a feeling of uneasiness or anxiety of the conscience caused by regret for doing wrong or causing pain; contrition; remorse.
any uneasiness or hesitation about the rightness of an action.

1350–1400; Middle English compunccion (< Anglo-French) < Late Latin compūnctiōn- (stem of compūnctiō), equivalent to Latin compūnct(us), past participle of compungere to prick severely (com- com- + pungere to prick; cf. point) + -iōn- -ion

compunctionless, adjective

compulsion, compunction. Unabridged
Based on the Random House Dictionary, © Random House, Inc. 2014.
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World English Dictionary
compunction (kəmˈpʌŋkʃən)
a feeling of remorse, guilt, or regret
[C14: from Church Latin compunctiō, from Latin compungere to sting, from com- (intensive) + pungere to puncture; see point]

Collins English Dictionary - Complete & Unabridged 10th Edition
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Word Origin & History

mid-14c., from O.Fr. compunction (12c.), from L.L. compunctionem (nom. compunctio) "a pricking" (of conscience), from L. compunctus, pp. of compungere "to severely prick, sting," from com- intensive prefix + pungere "to prick" (see pungent). Used in figurative sense by early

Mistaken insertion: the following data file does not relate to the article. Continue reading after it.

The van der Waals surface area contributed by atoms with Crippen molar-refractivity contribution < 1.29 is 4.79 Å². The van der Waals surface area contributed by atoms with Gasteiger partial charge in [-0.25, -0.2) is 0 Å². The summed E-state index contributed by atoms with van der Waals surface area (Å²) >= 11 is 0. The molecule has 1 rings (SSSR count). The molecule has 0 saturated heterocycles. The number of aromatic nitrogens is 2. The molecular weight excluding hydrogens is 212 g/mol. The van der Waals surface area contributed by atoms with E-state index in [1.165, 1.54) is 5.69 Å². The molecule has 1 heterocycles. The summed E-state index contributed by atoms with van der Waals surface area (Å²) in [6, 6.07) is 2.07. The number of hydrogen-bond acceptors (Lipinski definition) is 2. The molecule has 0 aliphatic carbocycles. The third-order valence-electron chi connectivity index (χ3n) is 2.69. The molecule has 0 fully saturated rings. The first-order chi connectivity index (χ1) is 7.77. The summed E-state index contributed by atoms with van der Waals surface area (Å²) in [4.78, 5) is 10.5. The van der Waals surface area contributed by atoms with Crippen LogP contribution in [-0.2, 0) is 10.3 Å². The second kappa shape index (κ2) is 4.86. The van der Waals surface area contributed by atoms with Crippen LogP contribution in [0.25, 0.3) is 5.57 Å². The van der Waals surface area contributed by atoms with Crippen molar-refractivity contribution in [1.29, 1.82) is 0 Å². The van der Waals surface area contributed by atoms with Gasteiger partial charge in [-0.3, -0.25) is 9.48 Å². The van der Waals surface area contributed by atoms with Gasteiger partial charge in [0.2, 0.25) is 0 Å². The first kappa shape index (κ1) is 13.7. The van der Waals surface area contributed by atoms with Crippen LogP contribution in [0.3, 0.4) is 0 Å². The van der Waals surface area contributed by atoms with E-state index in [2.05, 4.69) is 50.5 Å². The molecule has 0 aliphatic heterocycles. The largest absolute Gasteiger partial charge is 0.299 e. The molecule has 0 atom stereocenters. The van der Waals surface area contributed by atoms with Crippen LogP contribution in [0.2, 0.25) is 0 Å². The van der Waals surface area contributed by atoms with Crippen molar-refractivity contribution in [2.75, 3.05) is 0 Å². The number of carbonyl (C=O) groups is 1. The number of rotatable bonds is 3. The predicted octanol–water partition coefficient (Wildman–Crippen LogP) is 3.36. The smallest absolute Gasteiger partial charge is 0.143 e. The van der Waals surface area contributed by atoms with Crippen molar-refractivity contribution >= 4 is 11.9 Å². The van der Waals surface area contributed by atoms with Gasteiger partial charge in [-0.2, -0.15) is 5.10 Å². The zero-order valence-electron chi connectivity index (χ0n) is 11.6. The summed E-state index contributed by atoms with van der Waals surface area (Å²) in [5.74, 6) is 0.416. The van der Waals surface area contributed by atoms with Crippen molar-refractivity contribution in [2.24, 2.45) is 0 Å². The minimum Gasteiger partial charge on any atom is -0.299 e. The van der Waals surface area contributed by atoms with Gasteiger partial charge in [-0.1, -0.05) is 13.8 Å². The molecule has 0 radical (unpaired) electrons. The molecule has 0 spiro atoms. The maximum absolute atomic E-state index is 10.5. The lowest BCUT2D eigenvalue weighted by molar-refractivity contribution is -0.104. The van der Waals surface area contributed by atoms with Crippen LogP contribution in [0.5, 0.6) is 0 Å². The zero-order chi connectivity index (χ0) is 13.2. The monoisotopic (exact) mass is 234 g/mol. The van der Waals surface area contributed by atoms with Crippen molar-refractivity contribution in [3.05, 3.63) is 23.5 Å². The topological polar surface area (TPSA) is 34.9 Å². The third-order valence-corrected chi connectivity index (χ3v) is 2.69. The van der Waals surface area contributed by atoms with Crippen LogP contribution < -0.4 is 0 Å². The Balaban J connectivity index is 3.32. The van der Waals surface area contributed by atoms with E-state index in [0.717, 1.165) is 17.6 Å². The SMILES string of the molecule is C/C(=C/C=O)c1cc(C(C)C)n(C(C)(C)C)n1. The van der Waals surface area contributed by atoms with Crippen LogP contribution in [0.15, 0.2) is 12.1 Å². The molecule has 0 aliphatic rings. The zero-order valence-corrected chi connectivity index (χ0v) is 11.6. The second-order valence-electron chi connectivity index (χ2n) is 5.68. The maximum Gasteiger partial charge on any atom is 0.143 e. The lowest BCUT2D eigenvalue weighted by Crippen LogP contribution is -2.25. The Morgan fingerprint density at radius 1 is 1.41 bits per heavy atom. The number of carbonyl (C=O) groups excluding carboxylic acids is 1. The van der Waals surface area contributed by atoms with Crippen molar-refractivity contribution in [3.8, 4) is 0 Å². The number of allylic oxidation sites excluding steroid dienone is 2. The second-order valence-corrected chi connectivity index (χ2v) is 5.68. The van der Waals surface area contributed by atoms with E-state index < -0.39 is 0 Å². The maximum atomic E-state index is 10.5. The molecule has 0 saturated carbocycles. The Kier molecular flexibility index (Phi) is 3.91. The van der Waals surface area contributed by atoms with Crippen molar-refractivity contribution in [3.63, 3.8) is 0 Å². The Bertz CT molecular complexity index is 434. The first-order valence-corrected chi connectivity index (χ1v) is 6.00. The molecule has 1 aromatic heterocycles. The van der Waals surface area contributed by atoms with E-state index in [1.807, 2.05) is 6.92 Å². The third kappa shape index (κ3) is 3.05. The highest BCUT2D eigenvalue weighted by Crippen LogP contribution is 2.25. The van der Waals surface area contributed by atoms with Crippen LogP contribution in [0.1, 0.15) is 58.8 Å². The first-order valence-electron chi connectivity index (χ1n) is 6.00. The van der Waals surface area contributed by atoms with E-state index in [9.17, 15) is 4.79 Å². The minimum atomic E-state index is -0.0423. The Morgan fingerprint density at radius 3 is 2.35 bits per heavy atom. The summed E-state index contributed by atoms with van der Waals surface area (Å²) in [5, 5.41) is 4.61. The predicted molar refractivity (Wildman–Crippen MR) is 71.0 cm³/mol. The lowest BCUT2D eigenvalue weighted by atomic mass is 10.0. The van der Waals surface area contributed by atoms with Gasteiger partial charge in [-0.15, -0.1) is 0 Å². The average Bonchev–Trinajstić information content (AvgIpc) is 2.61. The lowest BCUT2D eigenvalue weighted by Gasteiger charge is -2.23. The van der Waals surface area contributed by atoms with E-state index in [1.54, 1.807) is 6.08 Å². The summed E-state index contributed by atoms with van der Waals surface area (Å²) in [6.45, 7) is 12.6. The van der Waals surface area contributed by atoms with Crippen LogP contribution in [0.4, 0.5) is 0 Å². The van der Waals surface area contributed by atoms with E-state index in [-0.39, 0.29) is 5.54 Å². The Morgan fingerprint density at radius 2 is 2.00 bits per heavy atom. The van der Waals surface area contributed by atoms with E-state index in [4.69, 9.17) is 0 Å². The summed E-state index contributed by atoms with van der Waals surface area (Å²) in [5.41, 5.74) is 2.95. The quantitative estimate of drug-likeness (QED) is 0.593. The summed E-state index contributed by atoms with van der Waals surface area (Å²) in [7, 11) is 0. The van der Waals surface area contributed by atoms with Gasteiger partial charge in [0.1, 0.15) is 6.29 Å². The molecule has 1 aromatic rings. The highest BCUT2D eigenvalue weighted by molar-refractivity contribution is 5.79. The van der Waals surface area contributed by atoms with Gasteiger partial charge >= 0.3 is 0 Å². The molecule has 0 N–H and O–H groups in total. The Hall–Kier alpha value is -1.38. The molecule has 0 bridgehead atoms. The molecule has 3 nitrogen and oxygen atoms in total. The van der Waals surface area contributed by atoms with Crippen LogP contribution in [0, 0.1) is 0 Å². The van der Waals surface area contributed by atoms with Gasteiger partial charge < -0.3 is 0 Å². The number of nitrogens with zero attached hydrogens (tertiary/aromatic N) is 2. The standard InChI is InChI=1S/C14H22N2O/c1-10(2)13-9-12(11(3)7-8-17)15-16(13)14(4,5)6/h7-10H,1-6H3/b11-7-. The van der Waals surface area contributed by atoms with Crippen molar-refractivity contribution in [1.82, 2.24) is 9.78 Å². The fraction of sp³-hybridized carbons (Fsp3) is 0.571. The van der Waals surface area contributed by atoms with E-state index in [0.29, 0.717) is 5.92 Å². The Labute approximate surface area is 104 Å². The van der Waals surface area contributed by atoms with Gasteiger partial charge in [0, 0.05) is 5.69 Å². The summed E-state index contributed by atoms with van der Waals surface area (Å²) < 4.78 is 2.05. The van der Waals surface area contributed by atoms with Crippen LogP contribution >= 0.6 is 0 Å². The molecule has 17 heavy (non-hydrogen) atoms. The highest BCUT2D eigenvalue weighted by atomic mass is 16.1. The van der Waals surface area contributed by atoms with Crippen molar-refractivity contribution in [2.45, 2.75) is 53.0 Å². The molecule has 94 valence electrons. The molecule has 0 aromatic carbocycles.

Church writers. Originally a much more intense feeling, similar to "remorse," or "contrition."
Online Etymology Dictionary, © 2010 Douglas Harper
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Example sentences
Defendant showed no remorse until he was caught, showed no regret, showed no
  moral compunction at all.
Psychopaths lie without compunction, injure without remorse, and cheat with
  little fear of detection.
He or she will have no compunction about writing up a detailed report of my
But mobsters generally have little compunction about resorting to violence as a
  means to the end, which is making money.
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